How much have you watched of this year’s playoffs? Any predictions?
I’m not an expert, I’m just watching it like you, and I was pulling for Montreal of course. [Ed. note: Montreal has since been eliminated by the Philadelphia Flyers in the Eastern Conference semifinals. ] Which is kind of a shift because back in the old days, you didn’t differentiate between American and Canadian teams. It was just the NHL—it didn’t matter. We somehow got more nationalistic up here. I don’t know what the cause of that is. I was out in Kelowna when Montreal was playing, and guys from BC and Alberta are not all that fond of Quebec. But I’m sitting at a bar up there, and 90 percent of the people are pulling for the Canadiens. I was shocked by that. So times have changed.
My sense is that the winner will come out of the West, and I guess that means it has to be Dallas. I’m picking Dallas. Maybe Detroit is strong enough to beat them, but I don’t think so. [Reality proved otherwise. The Dallas Stars looked overmatched from the first drop of the puck, and the Detroit Red Wings won the best-of-seven Western Conference finals series 4 games to 2. As of press time, the Red Wings are up two games to one against the upstart Pittsburgh Penguins in the finals.]
How long did it take you to write Night Work?
Ten years. A third of the poems have been published previously. I was involved in other activities at the time—I’m involved in editing Irish and Newfoundland poetry anthologies, so I’ve done other books through that process. But I would just turn back to the Sawchuk book in the summers, and it just never became drudgery, ever. It was such a pleasure from beginning to end. Around the same time I came across that grain elevator, there was a crime out west, a brutal crime, and the police spokeswoman was named Ellie Sawchuk. I just hadn’t heard the name in years; there was nothing being said about him at the time. It just started with one poem, about how innocent Sawchuk’s time was compared to our own. Maybe that’s an illusion, but that’s what got me started anyhow.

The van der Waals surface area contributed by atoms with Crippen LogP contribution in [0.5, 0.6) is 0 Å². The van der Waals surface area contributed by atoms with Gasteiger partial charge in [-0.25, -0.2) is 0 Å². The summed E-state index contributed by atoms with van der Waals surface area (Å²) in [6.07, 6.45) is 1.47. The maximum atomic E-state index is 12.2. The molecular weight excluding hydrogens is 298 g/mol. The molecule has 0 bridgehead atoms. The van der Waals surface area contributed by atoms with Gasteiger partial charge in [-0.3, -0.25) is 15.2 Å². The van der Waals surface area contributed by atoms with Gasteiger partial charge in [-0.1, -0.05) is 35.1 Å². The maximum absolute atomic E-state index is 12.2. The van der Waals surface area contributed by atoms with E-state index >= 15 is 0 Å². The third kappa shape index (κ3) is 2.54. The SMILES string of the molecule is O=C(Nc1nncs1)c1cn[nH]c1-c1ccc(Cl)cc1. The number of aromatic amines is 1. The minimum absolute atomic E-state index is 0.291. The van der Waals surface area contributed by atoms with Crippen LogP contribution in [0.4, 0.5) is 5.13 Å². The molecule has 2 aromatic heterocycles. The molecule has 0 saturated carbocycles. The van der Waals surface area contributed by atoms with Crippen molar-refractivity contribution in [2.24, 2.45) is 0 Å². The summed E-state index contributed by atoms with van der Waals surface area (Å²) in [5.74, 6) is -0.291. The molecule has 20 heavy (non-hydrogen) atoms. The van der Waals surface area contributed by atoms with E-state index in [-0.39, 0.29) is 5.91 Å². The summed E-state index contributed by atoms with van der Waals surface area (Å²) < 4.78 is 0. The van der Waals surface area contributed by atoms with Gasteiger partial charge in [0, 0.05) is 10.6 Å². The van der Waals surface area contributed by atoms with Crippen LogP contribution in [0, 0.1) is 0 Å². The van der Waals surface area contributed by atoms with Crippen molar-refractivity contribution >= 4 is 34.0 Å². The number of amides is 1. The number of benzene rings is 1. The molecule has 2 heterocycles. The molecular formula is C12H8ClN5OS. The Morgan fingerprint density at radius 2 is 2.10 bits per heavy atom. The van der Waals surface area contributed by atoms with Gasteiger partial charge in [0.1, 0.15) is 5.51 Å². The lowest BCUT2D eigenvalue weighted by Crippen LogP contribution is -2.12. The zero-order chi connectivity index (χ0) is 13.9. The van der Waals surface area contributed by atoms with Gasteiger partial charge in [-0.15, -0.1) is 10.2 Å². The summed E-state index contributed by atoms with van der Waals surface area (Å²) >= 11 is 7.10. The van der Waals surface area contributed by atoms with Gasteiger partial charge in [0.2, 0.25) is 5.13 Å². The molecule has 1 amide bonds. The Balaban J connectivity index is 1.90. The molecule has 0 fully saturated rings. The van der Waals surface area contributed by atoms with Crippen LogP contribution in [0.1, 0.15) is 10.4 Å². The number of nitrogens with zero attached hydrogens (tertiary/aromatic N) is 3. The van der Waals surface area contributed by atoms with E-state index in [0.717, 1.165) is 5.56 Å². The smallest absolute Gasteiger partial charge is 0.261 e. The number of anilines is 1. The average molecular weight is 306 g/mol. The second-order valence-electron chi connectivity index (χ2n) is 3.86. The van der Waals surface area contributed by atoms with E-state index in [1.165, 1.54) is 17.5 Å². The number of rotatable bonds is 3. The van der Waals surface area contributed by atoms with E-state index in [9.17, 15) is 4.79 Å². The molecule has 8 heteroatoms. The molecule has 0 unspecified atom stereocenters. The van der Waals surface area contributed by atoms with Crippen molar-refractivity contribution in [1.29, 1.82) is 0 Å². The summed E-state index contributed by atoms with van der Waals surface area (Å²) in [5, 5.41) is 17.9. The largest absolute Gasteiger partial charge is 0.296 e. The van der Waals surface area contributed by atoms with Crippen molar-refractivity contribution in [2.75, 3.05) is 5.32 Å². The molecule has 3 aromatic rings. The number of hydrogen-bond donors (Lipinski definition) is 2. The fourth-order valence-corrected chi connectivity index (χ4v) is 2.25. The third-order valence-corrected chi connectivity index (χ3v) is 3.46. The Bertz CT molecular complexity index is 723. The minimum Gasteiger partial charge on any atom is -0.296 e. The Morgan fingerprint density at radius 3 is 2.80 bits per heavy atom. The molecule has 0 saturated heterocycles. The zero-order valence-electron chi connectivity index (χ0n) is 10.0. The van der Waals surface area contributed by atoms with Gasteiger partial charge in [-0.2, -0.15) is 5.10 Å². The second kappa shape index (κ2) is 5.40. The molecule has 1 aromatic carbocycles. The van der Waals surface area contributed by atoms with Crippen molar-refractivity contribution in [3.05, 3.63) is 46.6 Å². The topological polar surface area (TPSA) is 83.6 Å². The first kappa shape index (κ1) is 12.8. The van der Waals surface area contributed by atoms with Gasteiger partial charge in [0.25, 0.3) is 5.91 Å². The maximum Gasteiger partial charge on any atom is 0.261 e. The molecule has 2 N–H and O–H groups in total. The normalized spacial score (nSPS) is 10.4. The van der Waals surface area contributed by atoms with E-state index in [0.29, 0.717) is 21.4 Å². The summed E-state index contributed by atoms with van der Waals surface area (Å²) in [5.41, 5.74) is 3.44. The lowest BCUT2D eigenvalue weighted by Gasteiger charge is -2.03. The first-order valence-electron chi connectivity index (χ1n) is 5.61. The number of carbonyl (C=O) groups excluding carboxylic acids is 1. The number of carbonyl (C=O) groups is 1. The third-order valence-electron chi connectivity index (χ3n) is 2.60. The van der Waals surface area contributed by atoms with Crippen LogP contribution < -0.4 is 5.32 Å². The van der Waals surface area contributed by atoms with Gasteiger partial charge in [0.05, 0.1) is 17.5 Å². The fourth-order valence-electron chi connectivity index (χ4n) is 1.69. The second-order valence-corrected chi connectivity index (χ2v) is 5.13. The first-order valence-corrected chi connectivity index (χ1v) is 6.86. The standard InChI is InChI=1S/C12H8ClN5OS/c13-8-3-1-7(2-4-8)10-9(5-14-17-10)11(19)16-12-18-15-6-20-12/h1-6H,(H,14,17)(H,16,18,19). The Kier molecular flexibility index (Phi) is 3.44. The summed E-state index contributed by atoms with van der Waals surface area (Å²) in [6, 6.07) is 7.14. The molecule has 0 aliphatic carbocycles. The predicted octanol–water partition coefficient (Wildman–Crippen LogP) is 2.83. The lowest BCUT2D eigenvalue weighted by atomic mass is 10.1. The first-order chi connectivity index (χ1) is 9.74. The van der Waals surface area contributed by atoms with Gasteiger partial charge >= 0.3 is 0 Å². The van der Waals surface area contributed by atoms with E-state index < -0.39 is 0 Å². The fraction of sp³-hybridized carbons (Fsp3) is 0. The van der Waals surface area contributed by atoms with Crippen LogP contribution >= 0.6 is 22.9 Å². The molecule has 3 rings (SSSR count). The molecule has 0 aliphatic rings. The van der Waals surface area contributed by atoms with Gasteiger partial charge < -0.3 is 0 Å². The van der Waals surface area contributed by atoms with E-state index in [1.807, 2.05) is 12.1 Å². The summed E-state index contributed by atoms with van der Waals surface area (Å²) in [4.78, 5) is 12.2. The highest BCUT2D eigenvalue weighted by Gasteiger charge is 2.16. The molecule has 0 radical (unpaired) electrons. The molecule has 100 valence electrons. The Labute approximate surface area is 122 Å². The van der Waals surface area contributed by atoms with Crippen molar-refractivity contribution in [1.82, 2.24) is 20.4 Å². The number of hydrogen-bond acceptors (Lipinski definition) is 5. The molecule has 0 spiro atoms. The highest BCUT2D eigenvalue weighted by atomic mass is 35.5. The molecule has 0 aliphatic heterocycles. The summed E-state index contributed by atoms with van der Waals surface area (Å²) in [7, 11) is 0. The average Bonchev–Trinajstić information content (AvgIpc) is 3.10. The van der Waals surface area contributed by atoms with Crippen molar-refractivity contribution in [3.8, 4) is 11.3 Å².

How much input did your brother Darryl (who played in the NHL in the ’70s) have on your writing? Was it mainly in the play-by-play sequences?
He helped more with stories about life on the road, what they talked about on the bus. That’s the kind of insight I got from him. As for the play-by-play, I knew at some point I would have to focus on action, because very little of the book really does. I wasn’t sure how I was going to do it as poetry. And I hadn’t at that time made that connection between what I was doing to things like Beowulf and The Iliad. When it came time to do that, and I mean the section on Chicago and the ’67 playoffs, it just kind of wrote itself easily. I was in Mexico at the time and it just flowed out, so I was really quite pleased with that. And I don’t want to drop names here, but what Tolstoy does in War and Peace—there’s a tiny bit of action about a third of the way in, and toward the end, you get the concentration on the battle of Waterloo. Well, that’s the exact same rhythm that I had in the Sawchuk book. It’s just coincidence, I guess, but it provided me with assurance that maybe this is the way to do it. A pretty good model, anyway.